At any given time, alumni of the USC School of Dramatic Arts can be found in key roles onstage and backstage at major Equity theaters across the country.
These skilled actors, stage managers and technical artists demonstrate a wealth of Trojan talent. This spring, for example, three well-received productions took place at top theaters — Long Day’s Journey Into Night at the Geffen Playhouse, God Looked Away at the Pasadena Playhouse and Zoot Suit at the Mark Taper Forum.
Colin Woodell BFA ’14 landed a lead role in Long Day’s Journey opposite veterans Alfred Molina and Jane Kaczmarek, and was rewarded with a rave for his performance in the Los Angeles Times. Reviewer Charles McNulty wrote about Woodell’s “natural ease” on stage, ending with this: “The frail, almost sacrificial beauty of Woodell’s Edmund elicits a delicacy of feeling from his scene partners. All the principal actors seem to do their best work either with him or when arguing about his character’s condition.”
Woodell, who has worked steadily in films and television since graduating, auditioned for Journey as a favor to his mother, who had seen a production of the show with the legendary Laurence Olivier. It was the first professional theater he has done in Los Angeles, and he relished the role, which required him to show illness, master an epic cough, get drunk and play “a young dissolute” who is “the fragile observer of the inferno engulfing his family,” as McNulty described him. It was a marathon of seven performances a week, with Woodell being so hyped up after a performance that he was often not able to get to sleep until 3 a.m. He was exhausted during the run, he admitted, but artistically fulfilled.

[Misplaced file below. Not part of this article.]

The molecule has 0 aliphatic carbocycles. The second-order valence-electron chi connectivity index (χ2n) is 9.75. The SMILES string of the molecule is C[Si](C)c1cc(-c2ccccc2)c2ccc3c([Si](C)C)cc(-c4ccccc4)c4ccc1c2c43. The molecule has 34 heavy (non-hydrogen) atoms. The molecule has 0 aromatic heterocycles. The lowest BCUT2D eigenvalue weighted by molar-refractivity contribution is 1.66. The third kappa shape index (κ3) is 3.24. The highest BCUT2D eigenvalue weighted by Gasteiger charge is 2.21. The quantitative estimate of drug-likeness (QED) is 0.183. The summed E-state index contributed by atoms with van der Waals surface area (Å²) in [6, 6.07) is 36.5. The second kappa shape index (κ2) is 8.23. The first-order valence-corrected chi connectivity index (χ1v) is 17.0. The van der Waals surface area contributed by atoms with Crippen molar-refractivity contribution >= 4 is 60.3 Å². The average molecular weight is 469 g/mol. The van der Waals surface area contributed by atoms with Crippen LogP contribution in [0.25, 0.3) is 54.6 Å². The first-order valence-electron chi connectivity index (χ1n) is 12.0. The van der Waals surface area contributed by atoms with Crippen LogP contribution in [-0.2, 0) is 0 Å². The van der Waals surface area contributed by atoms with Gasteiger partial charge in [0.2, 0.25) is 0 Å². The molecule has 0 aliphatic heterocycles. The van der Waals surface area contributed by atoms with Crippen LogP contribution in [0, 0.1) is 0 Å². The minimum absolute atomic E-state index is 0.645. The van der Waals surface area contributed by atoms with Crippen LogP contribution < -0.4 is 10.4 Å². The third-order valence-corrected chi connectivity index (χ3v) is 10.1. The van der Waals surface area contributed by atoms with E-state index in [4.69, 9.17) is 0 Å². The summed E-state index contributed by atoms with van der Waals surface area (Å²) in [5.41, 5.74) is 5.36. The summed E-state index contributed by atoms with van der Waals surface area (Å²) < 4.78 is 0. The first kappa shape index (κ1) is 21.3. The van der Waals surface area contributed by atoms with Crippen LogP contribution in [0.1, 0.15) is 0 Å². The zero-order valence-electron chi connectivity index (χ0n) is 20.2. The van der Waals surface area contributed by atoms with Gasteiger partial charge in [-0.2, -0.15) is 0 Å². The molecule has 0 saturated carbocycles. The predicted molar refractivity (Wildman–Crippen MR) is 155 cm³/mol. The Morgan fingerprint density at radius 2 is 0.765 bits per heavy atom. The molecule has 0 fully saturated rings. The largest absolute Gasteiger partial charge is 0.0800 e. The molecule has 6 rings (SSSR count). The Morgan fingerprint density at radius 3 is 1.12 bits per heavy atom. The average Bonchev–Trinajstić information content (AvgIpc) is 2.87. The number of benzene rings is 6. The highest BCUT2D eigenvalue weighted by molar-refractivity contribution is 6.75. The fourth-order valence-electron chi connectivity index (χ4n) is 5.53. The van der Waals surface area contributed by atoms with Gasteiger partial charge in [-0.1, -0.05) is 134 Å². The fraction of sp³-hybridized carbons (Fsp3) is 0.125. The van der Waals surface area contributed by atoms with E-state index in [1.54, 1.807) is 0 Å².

Woodell credits USC professors Laura Flanagan and Mary-Joan Negro for helping him understand texts and be fully prepared for auditions, and he praised David Warshofsky for giving students a realistic outlook on the industry.
In Pasadena with Pacino
At the Pasadena Playhouse, Andrew Dits MFA ’10 had the stellar experience of workshopping a new play opposite Al Pacino and Judith Light. He was part of a seven-person cast that created new characters and had to react quickly to frequent rewrites and reblocks by playwright Dotson Rader and director Robert Allan Ackerman.
“I’ve never had more fun on stage,” Dits said.
At the Taper, Philip Allen BFA ’95, who created and oversees the school’s BFA program in sound design, created the complex sound design for Zoot Suit, a musical with 600 sound cues — far more than a typical production.
Allen, who has designed sound on Broadway, at the Hollywood Bowl and the Taper, among other credits, designed the show while teaching a full load of classes.
He and other USC Dramatic Arts faculty members said their professional work enhances their teaching and is a plus for students. Set designer and faculty member Sibyl Wickersheimer, for example, noted that students didn’t really understand the process that a set designer goes through until she walked them through the historical research, text study and even the Google mapping inquiries she used while designing a recent production of Richard II for the Oregon Shakespeare Festival.
Other alumni also were represented in Zoot Suit. The stage manager who oversaw a 25-person cast, 20 songs, numerous costume changes and nonstop activity onstage and off was Michelle Blair ’99, a veteran of more than 30 productions at Center Theatre Group (CTG). The show’s production assistant was Kelly Merritt ’16, working in her first CTG show.
Stumbling into acting
Dits credits a Dramatic Arts professor with helping him when he was starting out.
Natsuko Ohama, who teaches voice training, paired him with a mentor, Richard Fancy of Pacific Resident Theatre in Venice, and Fancy later arranged for Dits to audition for the company. He was selected to join the repertory group, which has been an incredible experience, he said.
“I really stumbled into acting,” Dits said.
He had been thinking of enrolling in the playwriting program when he visited USC Dramatic Arts, but after sitting in a class taught by David Bridel (now dean of the school), he “had a white light experience. I fell in love.”
Dits said that instructors such as Ohama, Bridel, Andrew Robinson and former instructor Charlotte Cornwell “changed my life. I got my foundation from their training.”